The L2 is shown here with the ATAC A1 and A2 and with a standard Cree R2 powered by an 18650 for comparison. The L2 has a nice wide diffuse hotspot good for area lighting.
Taking this a little further, I calculated an approximate factor to apply to the lux measurements, as each measurement gets further from the centre of the beam, it corresponds to a larger area onto which the light is falling. It seems to me that this should also be taken into consideration, so I applied these area corrections and came up with this odd looking graph.
The key quantity here is the area under the graph line. This should correspond to the total light output.
The L2 has a significantly greater overall output to the other lights shown here, and has plently of light in the spill making a versatile light.
The beam of the L2
The ATAC L2 does have a strong hotspot, but it is has soft edges and the spill is bright. Overall a very good bright beam. The L2 has enough punch to give reasonable range, but is good for close-range work as well.
It does not have the uneven corona noted in the A1 and A2 review.
Using the L2
I’ve found the ATAC L2 to be a highly usable light. Straight forward to use and the ribbed texture make for a very comfortable and secure grip, bare hands or gloved.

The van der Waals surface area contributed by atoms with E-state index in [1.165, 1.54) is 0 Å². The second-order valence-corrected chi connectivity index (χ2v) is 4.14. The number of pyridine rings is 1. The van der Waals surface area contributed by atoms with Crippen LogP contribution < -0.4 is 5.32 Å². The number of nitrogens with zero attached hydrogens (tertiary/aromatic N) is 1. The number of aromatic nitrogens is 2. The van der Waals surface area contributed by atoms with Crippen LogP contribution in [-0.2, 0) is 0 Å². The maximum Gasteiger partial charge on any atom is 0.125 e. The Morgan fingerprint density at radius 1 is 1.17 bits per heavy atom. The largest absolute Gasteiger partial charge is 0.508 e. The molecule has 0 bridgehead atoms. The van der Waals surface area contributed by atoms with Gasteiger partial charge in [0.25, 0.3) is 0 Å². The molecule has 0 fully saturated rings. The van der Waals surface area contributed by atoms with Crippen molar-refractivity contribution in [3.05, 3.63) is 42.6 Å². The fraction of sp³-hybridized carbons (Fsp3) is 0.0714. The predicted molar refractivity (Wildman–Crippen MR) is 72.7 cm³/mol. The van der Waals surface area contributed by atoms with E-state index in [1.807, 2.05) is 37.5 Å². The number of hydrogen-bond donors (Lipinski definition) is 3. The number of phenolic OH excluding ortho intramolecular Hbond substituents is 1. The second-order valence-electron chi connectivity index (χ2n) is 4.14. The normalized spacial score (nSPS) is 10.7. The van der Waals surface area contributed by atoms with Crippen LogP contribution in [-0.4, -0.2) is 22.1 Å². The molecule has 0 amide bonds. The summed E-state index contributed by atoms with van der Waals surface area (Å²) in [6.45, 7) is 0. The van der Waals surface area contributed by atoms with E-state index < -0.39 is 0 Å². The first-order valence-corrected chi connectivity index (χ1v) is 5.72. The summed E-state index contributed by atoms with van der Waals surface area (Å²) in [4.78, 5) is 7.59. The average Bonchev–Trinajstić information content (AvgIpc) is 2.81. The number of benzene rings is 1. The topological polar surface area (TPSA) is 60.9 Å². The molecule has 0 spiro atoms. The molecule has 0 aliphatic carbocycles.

The tail-cap switch is well designed with the sloping shoulders of the cap giving easy access to the switch. Even with gloved hands these light operate easily.
As I don’t have police or military issue gloves, I used my motorcycle gloves which have a very similar construction and feeling.
The belt clip works well, but unfortunately doesn’t hold the light’s clip firmly. I would have liked the light to click into place to make it more secure. The last thing you want is your light popping off the belt clip while you are running.
5.11 have produced a well thought out and solidly made range of lights. The ATAC L2 has many strong features primarily designed for LEOs, but that transfer well into general purpose use.
Review sample provided for review by 5.11 Tactical.
I’ll update post 2 of this thread once I have some more comments to add....
I had a chance to hold on of these at Dick's sporting goods and I was impressed. It has a nice stealthy feel. Thanks for the review.
These ATAC lights (including the A1 and A2) continue to be great users. Their simplicity of UI makes them easy to use and lend, and have proven great for my wife (who doesn't want to mess about with all those silly modes).
The A2 seemed a little bulky compared to the L2 although I still thought it was a unique design :thumbup: I really liked how the tail cap on the L2 is designed, it makes it easier for one hand operation.
Have you tried to use a single 17670 or a single lithium rechargeable in this light?
I really like the sleekness and styling of this light compared to all other popular brands. It's really under rated and overlooked at by members of CPF like the Sunlite brand. I'm really tempted to purchase this light and install the new XP-G2 emitter.
Have you tried to use a single 17670 or a single lithium rechargeable in this light?
The answer is now yes on the 17670.
The battery tube is already a close fit for CR123s and the protected 17670s I have needed a slight nudge to go fully into the tube (and a little persuasion to come back out again) however once fitted, the L2 functioned perfectly normally and appeared to be the same brightness.